‘Mugabe trying to rig’


MDC-T yesterday said thousands of dead people were still on the electoral roll only four weeks before a presidential election, accusing allies of President Robert Mugabe of trying to rig the outcome.


The July 31 contest is MDC-T leader Prime Minister Morgan Tsvangirai’s third attempt to unseat Mugabe, the 89-year-old veteran who has ruled since independence from Britain in 1980.

The two were forced into a power-sharing deal after the last, disputed polls in 2008.

Another contested result could interrupt impoverished Zimbabwe’s recovery from a decade of economic decline that has prompted hundreds of thousands to flee the country.

“Clearly the voters’ roll is a shambles. The registration is often chaotic and frustrating in urban areas and we see this as an attempt to rig the elections before voting has even started,” MDC spokesman Douglas Mwonzora said yesterday.

Tsvangirai’s MDC wants to delay the election until mid-August to allow more time to prepare a smooth vote free of the deadly violence that marred the 2008 polls.

But a court ruling is expected tomorrow and there is no guarantee that judges will change the date, so the MDC-T and Mugabe’s Zanu PF party have swung into campaign mode.

The State-owned The Herald newspaper, tightly controlled by Zanu PF, said the MDC-T had failed to substantiate its allegations, calling them a “frivolous and spurious” attempt to discredit the elections.

MDC-T wants equal access to Zimbabwe’s only broadcaster, which is owned by the government and is in the grip of Zanu PF.

It wants the military, which openly campaigns for Mugabe, to stay out of politics and sign an agreement to accept the result if Mugabe loses. Army commanders often say they would not salute Tsvangirai if he won an election.

Zimbabwe Election Commission chair Justice Rita Makarau told reporters the body had received grievances from the MDC-T but expected to have the problems fixed before the polls.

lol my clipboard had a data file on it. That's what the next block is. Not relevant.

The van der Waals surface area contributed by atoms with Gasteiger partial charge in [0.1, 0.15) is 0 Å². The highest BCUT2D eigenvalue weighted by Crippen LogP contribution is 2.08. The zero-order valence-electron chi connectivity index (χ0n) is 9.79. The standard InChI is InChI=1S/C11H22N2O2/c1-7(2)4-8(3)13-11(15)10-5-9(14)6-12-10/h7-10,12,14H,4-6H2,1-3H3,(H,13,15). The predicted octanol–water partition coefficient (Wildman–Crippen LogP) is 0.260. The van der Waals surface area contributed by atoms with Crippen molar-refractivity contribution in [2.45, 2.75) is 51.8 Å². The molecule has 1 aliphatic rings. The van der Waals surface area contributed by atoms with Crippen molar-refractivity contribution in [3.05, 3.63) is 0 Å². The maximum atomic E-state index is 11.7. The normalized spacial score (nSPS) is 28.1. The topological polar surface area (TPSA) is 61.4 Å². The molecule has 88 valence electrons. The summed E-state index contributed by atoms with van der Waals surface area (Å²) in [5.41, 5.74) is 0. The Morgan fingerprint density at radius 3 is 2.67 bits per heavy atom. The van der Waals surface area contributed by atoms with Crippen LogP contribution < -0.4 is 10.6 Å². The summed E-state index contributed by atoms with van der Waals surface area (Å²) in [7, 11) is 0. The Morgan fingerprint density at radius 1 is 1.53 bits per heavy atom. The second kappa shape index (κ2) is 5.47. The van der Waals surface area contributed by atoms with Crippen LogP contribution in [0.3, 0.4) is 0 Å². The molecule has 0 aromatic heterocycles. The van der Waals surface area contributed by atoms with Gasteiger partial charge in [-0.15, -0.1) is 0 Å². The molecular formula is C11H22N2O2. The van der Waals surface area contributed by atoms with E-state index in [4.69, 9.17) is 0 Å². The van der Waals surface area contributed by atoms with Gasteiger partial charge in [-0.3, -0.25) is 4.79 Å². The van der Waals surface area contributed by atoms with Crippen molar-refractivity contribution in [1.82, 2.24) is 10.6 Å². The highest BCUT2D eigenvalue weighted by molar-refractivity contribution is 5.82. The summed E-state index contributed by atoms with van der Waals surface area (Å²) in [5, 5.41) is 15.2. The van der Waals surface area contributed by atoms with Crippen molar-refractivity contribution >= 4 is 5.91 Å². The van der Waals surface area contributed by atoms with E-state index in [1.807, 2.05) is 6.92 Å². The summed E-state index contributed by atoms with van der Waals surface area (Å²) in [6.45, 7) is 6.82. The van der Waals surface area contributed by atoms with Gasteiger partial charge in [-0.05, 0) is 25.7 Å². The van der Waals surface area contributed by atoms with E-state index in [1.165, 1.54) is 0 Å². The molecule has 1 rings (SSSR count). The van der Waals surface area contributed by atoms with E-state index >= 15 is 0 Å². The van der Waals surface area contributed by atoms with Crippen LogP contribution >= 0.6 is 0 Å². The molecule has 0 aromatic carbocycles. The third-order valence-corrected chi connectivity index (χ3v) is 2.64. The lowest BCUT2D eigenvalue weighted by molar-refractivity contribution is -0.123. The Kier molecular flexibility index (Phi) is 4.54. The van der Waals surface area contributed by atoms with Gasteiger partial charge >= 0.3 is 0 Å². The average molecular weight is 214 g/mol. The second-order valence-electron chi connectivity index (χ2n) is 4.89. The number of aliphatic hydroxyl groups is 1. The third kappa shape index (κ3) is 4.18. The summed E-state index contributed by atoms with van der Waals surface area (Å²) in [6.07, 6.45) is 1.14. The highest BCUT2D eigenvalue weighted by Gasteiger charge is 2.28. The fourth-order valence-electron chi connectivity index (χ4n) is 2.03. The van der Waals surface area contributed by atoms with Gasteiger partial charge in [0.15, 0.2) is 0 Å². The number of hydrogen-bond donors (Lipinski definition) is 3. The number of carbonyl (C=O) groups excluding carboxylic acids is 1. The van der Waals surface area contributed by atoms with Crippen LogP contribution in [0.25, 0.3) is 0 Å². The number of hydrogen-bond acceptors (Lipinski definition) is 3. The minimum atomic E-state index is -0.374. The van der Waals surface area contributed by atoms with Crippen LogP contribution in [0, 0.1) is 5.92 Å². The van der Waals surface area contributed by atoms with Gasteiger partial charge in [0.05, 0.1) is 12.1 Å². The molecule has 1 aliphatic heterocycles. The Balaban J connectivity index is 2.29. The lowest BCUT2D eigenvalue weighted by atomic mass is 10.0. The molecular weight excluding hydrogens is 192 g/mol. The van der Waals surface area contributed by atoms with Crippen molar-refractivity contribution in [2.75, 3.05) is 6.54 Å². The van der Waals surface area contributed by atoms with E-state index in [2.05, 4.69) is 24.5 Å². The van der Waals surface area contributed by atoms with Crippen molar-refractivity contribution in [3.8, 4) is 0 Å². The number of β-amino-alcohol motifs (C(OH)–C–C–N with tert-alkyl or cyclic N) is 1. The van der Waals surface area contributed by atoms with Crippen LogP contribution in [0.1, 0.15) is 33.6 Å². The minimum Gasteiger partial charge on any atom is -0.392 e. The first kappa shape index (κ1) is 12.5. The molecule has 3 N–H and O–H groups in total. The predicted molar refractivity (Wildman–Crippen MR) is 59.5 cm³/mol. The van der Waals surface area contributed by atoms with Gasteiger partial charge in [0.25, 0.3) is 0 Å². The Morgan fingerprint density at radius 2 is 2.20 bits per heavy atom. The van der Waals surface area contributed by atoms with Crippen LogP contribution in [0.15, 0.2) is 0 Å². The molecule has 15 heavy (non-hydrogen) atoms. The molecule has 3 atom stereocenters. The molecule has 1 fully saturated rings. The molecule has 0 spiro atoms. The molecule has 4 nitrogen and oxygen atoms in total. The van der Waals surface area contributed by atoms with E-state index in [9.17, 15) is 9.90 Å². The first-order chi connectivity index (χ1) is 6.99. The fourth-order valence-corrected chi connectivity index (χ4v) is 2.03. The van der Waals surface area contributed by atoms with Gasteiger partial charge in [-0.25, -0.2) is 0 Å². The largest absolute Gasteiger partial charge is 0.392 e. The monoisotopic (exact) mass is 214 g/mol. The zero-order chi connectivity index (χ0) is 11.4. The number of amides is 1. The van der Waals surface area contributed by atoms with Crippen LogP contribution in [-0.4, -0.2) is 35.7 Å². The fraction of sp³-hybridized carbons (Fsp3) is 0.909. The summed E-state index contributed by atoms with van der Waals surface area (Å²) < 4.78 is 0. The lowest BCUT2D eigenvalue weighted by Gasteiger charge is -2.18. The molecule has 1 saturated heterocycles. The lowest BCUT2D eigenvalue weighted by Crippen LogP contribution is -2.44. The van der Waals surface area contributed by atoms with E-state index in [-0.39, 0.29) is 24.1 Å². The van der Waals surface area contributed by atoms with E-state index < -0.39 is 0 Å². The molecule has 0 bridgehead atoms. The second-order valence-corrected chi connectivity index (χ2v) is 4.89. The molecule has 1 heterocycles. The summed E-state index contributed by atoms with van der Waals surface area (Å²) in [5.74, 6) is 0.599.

“(These are) issues that we are going to iron out,” Justice Makarau said.

Tsvangirai has asked Sadc to pressure Mugabe to delay the election until there is a chance it will be fair and credible.
But analysts say the court may take a dim view of any outside interference given long-standing criticism of Mugabe and his allies for failing to respect the rule of law.

Meanwhile, Tsvangirai yesterday urged Zimbabweans to vote for his party if the country is to avoid despair, saying voting for Zanu PF would mean the nation would slide back to an era worse than the 2007-2008 period.

Addressing members of the business community, civil society, non-governmental organisations and Masvingo residents at the Zimbabwe Congress of Trade Union offices yesterday, Tsvangirai said Zanu PF and its ageing leader Mugabe had nothing new to offer to the nation which they could not do in the past 33 years.

“It is like a son-in-law who has been childless for the past five years and when his father-in-law wants to recall his daughter, he says, ‘give me one more night’,” he said, drawing hearty laughter from the gallery.

“What can you do in one night which you failed to do in the past years? Can you impregnate the wife then?

“Check the records of those who come soliciting for your vote.”

While maintaining that Zimbabweans are free to vote for any party of their choice, the MDC-T leader said they have to make the right choices, as voting for Zanu PF would lead to despair.

“Are you going to vote for hope or despair? That is a stark choice you need to make, but do not make the wrong choices,” he said.

“Look back at the 2008 era. This country will slide back to a worse scenario if you don’t vote wisely. That will be a vote of no-confidence for Zimbabwe.

“We need to start afresh as a country (rather) than slide back to the 2008 era.”

Asked on the prospects of a peaceful election, Tsvangirai said the issue of a violent free poll is not negotiable, saying he hoped the polls would be incident free.

Tsvangirai said as leaders of political parties, they had committed themselves to zero-tolerance of violence, although the message may fail to cascade down to grassroots activists across the country.